–          3rd and 3 from the MIA 17 – Fitzpatrick sacked. Bills FG

–          1st and goal from the MIA 4 – Three pass attempts, one defensive pass interference penalty and three incompletions. Bills FG from the MIA 1.

–          3rd and 1 from the BUF 44 – C.J. Spiller run for -1 yard.

The final play listed came in the fourth quarter when the Bills were milking the clock. Now, that was probably the right playcall and it just didn’t get the job done. But it is perplexing to think that Gailey would call six pass plays on short yardage situations in the red zone. Maybe the specter of Spiller’s goal-line fumble against New England still haunts the coach. Maybe Fred Jackson’s absence caused Gailey to go in a different direction. However, these are exactly the situations that fans and media have pointed to as shortcomings with Gailey’s attitude towards the run game. Continue reading

Extra Point: Groundhog Pick

Sunday must have felt like Groundhog Day for Ryan Fitzpatrick. Just as he did against Tennessee, Fitzpatrick played a sterling game only to unravel late in the fourth when the Bills were trying to lock up a victory.

Just like against the Titans, Fitzpatrick’s late miscue will receive just as much blame as the defense should for another 35+ point performance. That makes five games in which the defense has allowed 30 or more points. Shocking stat of the week: The Bills have lost all five games in which they surrender more than 30 points.

Danny Woodhead’s touchdown scamper was another astounding lack of run support from any of the 11 players on the field. But the rest of the performance wasn’t nearly as bad as the travesty that made up back-to-back losses to the Patriots and 49ers earlier in the year.

Buffalo outgained the mighty Patriots by nearly 140 yards. Yet they lost the game due in part to ugly penalty yardage and an early fumble that gave the Patriots a short field.

Chan Gailey still underutilized his most prolific weapon, CJ Spiller. But that won’t be the case on Thursday, as Fred Jackson will not be available for the Bills. Spiller finished with an average of 10 yards per play (9 carries, 70 yards and 6 catches, 61 yards). Once again, Spiller averaged a first down every time he touched the ball. Continue reading

Extra Point: Bills run away from winning combination

Before the final drive of the game for the Bills, CJ Spiller only had nine total touches. He picked up a pair of receptions on that drive to bring his overall number of touches to 11 on the day. Fred Jackson also had 11 touches. Of the 54 plays the Bills ran, Jackson or Spiller had the ball on 40 percent of them.

Nine of the 22 touches the backs had come in the passing game, leaving only 12 total rushes between the two. That is 22% of the offense that went through the running game (excluding runs by Ryan Fitzpatrick and Brad Smith). Yes, less than a quarter of the offense went through a running attack ranked in the top five of the NFL.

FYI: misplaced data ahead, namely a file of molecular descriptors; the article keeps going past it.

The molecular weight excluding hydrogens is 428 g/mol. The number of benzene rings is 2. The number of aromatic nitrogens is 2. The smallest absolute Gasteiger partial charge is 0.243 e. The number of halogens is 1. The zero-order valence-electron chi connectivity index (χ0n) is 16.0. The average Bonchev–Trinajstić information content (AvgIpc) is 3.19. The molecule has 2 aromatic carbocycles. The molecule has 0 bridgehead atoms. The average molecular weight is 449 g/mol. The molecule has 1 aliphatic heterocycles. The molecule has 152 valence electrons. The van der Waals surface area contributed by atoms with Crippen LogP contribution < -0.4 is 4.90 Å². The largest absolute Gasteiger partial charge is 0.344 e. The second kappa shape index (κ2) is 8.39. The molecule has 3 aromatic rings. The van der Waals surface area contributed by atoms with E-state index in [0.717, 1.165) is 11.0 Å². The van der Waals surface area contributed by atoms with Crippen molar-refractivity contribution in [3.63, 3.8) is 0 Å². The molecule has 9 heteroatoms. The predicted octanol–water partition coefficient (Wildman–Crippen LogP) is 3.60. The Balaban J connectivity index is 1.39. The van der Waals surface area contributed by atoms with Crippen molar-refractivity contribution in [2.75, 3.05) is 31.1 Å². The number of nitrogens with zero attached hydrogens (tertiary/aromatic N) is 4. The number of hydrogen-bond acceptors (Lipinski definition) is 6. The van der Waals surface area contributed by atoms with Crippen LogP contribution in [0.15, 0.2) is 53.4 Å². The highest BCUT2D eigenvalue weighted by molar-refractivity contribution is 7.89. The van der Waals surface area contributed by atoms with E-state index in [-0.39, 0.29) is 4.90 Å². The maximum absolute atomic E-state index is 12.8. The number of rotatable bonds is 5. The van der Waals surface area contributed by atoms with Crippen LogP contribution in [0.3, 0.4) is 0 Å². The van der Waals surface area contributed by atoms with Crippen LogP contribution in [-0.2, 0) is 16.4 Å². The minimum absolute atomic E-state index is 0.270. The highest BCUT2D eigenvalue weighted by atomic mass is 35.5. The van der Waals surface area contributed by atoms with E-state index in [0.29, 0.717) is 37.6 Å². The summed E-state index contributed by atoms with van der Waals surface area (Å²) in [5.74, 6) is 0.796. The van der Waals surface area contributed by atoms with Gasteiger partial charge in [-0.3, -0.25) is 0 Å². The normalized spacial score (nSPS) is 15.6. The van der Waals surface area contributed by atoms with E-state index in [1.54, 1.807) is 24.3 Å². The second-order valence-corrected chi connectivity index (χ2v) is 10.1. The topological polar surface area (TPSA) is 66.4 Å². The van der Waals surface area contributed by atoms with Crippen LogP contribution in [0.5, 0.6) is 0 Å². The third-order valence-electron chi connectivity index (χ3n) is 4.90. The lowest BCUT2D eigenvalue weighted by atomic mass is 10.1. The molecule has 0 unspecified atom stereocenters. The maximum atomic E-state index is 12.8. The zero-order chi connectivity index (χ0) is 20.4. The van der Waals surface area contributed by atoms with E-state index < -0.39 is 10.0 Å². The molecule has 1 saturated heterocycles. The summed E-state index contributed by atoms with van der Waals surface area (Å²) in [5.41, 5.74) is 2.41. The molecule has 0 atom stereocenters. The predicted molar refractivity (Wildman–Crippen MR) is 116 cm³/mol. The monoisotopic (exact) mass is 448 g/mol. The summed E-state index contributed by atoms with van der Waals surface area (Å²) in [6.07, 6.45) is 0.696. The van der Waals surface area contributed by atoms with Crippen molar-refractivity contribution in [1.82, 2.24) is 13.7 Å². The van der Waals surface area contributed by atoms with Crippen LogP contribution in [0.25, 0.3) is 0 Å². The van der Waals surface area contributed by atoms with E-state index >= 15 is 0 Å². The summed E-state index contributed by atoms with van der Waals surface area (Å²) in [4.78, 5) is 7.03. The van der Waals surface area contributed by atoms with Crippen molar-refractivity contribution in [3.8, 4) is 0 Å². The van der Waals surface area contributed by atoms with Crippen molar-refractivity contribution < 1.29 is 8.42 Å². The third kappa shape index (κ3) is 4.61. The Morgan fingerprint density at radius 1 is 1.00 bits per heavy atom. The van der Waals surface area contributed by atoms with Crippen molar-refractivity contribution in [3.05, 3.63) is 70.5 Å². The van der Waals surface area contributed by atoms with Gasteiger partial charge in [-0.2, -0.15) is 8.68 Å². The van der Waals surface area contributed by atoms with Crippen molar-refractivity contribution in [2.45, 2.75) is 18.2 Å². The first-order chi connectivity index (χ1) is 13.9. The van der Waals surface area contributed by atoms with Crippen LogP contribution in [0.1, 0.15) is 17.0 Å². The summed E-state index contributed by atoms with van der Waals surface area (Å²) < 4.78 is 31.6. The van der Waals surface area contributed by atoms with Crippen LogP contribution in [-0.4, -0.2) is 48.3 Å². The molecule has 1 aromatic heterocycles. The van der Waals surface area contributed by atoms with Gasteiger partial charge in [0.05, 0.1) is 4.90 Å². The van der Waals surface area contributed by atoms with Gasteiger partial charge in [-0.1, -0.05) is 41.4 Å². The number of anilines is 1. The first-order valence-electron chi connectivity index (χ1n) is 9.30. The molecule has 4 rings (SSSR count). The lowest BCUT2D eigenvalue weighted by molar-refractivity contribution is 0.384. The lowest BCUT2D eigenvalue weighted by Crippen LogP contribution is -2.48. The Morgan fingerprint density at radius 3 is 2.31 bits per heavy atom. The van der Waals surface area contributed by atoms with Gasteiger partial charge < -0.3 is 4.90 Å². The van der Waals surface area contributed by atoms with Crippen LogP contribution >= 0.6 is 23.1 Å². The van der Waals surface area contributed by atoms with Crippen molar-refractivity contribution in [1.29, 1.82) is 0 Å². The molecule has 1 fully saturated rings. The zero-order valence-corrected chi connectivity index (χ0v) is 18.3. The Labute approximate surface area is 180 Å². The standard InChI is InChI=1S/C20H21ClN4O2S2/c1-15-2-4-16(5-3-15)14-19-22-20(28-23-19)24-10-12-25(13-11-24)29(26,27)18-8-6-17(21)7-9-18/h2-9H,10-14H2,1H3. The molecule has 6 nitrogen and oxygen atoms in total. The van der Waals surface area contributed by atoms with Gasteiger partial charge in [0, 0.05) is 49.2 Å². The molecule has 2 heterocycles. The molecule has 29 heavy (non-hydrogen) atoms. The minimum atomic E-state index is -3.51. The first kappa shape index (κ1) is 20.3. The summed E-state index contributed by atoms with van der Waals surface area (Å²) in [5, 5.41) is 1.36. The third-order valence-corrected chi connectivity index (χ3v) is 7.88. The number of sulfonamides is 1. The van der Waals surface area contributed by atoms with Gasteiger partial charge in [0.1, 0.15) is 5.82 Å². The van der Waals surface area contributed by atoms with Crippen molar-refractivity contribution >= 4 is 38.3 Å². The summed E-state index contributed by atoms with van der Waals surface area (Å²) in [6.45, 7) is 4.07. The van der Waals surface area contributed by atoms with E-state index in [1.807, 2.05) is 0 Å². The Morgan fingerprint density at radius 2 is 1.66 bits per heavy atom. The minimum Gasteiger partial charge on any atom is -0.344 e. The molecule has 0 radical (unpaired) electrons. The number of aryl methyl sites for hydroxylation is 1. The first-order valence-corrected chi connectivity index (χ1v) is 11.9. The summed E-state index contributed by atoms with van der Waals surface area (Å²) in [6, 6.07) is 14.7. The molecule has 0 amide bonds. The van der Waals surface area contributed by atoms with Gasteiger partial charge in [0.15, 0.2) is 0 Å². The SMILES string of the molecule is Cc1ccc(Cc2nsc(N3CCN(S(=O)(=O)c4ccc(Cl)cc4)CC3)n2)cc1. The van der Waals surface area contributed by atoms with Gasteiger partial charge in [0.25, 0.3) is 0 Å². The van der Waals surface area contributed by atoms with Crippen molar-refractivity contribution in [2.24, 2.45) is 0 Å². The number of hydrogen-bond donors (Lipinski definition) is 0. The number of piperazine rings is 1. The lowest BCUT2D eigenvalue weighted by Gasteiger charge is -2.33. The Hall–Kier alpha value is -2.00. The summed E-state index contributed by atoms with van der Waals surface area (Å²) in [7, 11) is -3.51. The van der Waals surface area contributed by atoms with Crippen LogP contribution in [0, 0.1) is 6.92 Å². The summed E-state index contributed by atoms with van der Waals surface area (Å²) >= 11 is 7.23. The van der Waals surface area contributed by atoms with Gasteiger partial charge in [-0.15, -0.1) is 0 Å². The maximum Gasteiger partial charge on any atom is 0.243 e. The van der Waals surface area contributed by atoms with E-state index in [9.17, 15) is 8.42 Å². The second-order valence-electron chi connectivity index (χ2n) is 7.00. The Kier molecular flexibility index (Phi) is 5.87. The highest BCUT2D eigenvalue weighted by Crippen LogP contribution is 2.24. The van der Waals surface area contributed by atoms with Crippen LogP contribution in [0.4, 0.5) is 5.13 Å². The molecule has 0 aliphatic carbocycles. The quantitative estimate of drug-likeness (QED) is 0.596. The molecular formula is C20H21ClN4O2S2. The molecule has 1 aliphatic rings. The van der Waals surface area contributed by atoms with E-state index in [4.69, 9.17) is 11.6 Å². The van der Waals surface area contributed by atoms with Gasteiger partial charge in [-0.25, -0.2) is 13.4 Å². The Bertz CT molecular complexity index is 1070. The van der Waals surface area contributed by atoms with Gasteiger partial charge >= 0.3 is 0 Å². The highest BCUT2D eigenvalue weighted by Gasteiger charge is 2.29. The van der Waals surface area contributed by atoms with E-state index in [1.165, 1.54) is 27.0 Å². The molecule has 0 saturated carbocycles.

That isn’t to say that CJ Spiller didn’t produce. Outside of getting stuffed on a few runs, he still averaged 6.5 yards per carry and has 102 all-purpose yards. That is a whopping 9.2 average per touch. So, while the rest of the offense sputtered, Spiller was capable of nearing first down yardage every time he touched the ball (on average). Continue reading

Extra Point: Playcalling bites Bills late

Poking the bear one too many times led to the Bills getting bit. The bear in this case was questionable play calling.

For the second-straight week, Chan Gailey was rolling the dice late in a game the Bills held a lead in. Unlike last week against Arizona, the opponent came away with a victory after the Bills failed to milk the clock and secure their lead.

This week wasn’t nearly as blasphemous as last week in Arizona, but it showed the same stubborn attitude that almost cost the game out west. Credit Gailey for this much, he didn’t try to have Brad Smith throw deep this time around. However, he still abandoned a running game that had dictated Buffalo’s success for the entire afternoon. Continue reading

Extra Point: Bills escape with win in spite of playcalling

One thing that the past dozen years has taught Bills fans is that there is always a new way to lose a game. Sunday almost became the most recent as an ill-advised wildcat pass, 61-yard field goal and a subsequent chip shot almost did the Bills in. However, the Bills survived and escaped Arizona with a win, in spite of themselves.

Thus far, the 2012 season has been maddening for most fans. The team has turned in varying performances which haven’t been consistent from week to week. In fact, the most consistent performance turned in this year was by the defense in back-to-back gashings against New England and San Francisco.

However, Sunday was the opposite. The defense was stout in collecting a handful of sacks and limiting the Cardinals offense to a limited array of success on only a few plays. Not only was the run game adequate, but the pass rush was downright dominant. For the first time this season, there wasn’t a soul in Bills Nation who could kick any sand on the defensive line.

The defensive performance was not only refreshing following two-straight losses, but it was necessary on a day in which the offense wasn’t up to the challenge of putting their foot on the collective throats of the Cardinals.